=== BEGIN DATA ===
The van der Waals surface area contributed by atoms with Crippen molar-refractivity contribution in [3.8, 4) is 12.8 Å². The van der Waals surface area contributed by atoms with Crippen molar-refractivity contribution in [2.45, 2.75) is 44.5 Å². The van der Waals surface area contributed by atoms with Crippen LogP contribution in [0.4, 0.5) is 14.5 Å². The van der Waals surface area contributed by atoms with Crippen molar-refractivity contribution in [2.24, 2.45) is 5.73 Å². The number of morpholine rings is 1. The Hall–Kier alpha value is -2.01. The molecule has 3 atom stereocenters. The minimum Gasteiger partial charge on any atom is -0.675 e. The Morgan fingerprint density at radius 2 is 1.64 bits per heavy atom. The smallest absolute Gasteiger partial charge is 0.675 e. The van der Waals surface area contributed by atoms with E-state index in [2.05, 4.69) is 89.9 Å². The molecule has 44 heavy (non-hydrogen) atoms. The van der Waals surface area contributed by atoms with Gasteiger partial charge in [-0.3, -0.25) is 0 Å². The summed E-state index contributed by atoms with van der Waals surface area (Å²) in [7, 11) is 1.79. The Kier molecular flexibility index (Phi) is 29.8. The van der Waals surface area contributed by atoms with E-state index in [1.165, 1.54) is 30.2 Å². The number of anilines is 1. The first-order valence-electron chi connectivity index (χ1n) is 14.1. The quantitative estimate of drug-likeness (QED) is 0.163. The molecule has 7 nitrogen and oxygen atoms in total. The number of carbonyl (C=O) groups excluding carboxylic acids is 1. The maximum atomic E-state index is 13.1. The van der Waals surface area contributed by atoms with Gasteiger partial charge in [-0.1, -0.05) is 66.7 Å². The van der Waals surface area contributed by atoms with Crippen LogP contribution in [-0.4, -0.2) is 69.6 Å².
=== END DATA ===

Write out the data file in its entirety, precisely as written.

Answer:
The van der Waals surface area contributed by atoms with Crippen molar-refractivity contribution in [3.8, 4) is 12.8 Å². The van der Waals surface area contributed by atoms with Crippen molar-refractivity contribution in [2.45, 2.75) is 44.5 Å². The van der Waals surface area contributed by atoms with Crippen LogP contribution in [0.4, 0.5) is 14.5 Å². The van der Waals surface area contributed by atoms with Crippen molar-refractivity contribution in [2.24, 2.45) is 5.73 Å². The number of morpholine rings is 1. The Hall–Kier alpha value is -2.01. The molecule has 3 atom stereocenters. The minimum Gasteiger partial charge on any atom is -0.675 e. The Morgan fingerprint density at radius 2 is 1.64 bits per heavy atom. The smallest absolute Gasteiger partial charge is 0.675 e. The van der Waals surface area contributed by atoms with E-state index in [2.05, 4.69) is 89.9 Å². The molecule has 44 heavy (non-hydrogen) atoms. The van der Waals surface area contributed by atoms with Gasteiger partial charge in [-0.3, -0.25) is 0 Å². The summed E-state index contributed by atoms with van der Waals surface area (Å²) in [7, 11) is 1.79. The Kier molecular flexibility index (Phi) is 29.8. The van der Waals surface area contributed by atoms with E-state index in [1.165, 1.54) is 30.2 Å². The number of anilines is 1. The first-order valence-electron chi connectivity index (χ1n) is 14.1. The quantitative estimate of drug-likeness (QED) is 0.163. The molecule has 7 nitrogen and oxygen atoms in total. The number of carbonyl (C=O) groups excluding carboxylic acids is 1. The maximum atomic E-state index is 13.1. The van der Waals surface area contributed by atoms with Gasteiger partial charge in [-0.1, -0.05) is 66.7 Å². The van der Waals surface area contributed by atoms with Crippen LogP contribution in [-0.4, -0.2) is 69.6 Å².